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American answer asked birds building called carry Christmas CLASS ACTIVITIES coming Cratchit door dreams early English Ernest experiences Explain eyes face father fire five friends gave girl give given hand hard head heard heart hold hope immigrants Italy Ivan John keep kind knew land leaves letter lines lived look MARGARET MARTIN master meaning mind morning mother mountain nature never night once passed picture play poem questions reached reasons seemed selection side song soon Squeers standing story success talk teacher tell things thought told took tree true turned United voice walked wife wish woman wonderful write young
Page 69 - A man severe he was, and stern to view ; I knew him well, and every truant knew. Well had the boding tremblers learned to trace The day's disasters in his morning face ; Full well they laughed with counterfeited glee At all his jokes, for many a joke had he...
Page 203 - Oh, the bells, bells, bells! What a tale their terror tells Of Despair! How they clang, and clash, and roar! What a horror they outpour On the bosom of the palpitating air! Yet the ear it fully knows, By the twanging, And the clanging, How the danger ebbs and flows; Yet the ear distinctly tells, In the jangling, And the wrangling, How the danger sinks and swells, By the sinking or the swelling in the anger of the bells Of the bells Of the bells, bells, bells, bells, Bells, bells, bells In the clamor...
Page 160 - I BRING fresh showers for the thirsting flowers, From the seas and the streams; I bear light shade for the leaves when laid In their noonday dreams. From my wings are shaken the dews that waken The sweet buds every one, When rocked to rest on their mother's breast, As she dances about the sun. I wield the flail of the lashing hail, And whiten the green plains under, And then again I dissolve it in rain, And laugh as I pass in thunder.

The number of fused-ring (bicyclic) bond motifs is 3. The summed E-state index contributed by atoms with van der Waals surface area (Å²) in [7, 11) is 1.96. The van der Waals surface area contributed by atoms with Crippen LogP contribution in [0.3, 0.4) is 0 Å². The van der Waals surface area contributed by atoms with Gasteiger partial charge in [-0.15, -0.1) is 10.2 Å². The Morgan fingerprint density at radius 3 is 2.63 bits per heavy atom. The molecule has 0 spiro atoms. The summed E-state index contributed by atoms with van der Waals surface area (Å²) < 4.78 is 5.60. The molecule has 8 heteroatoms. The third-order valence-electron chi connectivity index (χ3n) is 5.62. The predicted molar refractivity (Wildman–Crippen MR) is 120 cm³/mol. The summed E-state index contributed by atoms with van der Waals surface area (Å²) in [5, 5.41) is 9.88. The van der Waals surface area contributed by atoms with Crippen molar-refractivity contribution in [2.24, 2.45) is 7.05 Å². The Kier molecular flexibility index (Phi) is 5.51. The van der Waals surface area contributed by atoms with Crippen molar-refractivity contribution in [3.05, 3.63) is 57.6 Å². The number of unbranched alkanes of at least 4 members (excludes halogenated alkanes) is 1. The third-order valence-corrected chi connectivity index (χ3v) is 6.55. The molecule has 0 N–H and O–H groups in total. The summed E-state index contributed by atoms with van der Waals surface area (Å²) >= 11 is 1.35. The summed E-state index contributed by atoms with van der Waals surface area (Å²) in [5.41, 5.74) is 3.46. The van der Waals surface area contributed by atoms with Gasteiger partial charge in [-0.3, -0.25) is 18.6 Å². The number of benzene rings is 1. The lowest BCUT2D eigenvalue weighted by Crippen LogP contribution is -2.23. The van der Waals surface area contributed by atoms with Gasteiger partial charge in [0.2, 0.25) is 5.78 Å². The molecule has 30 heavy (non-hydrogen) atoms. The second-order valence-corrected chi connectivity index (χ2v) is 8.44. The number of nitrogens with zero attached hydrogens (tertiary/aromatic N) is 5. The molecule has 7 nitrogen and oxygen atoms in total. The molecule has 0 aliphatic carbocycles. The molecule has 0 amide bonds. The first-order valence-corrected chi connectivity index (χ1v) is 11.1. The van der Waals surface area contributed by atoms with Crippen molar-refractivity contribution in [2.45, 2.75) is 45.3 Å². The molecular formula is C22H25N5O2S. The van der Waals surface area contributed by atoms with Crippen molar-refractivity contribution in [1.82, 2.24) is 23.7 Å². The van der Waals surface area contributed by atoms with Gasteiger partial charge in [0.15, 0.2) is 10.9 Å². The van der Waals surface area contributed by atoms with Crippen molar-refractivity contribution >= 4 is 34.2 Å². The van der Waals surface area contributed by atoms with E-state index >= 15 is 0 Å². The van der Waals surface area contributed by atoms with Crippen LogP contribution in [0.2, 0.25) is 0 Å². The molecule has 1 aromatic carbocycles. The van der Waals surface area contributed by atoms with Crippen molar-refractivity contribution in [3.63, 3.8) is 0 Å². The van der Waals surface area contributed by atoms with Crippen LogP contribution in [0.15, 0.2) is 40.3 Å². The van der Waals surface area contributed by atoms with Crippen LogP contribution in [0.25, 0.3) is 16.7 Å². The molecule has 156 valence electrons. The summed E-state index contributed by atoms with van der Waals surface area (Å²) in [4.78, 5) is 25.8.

Page 397 - Our toils obscure, and a' that ; The rank is but the guinea stamp ; The man's the gowd for a' that. What tho' on hamely fare we dine, Wear hodden gray, and a' that ; Gie fools their silks, and knaves their wine, A man's a man for a
Page 202 - Hear the loud alarum bells, Brazen bells ! What a tale of terror, now, their turbulency tells ! In the startled ear of night How they scream out their affright ! Too much horrified to speak, They can only shriek, shriek, Out of tune, In a clamorous appealing to the mercy of the fire...
Page 41 - BETWEEN the dark and the daylight, When the night is beginning to lower, Comes a pause in the day's occupations, That is known as the Children's Hour. I hear in the chamber above me The patter of little feet, The sound of a door that is opened, And voices soft and sweet.
Page 116 - Now, what I want is, Facts. Teach these boys and girls nothing but Facts. Facts alone are wanted in life. Plant nothing else, and root out everything else.
Page 42 - I hear in the chamber above me The patter of little feet, The sound of a door that is opened, And voices soft and sweet. From my study I see in the lamplight, Descending the broad hall stair, Grave Alice, and laughing Allegra, And Edith with golden hair.
Page 397 - He looks and laughs at a' that. A prince can mak a belted knight, A marquis, duke, and a' that; But an honest man's aboon his might,— Guid Faith, he maunna fa' that! For a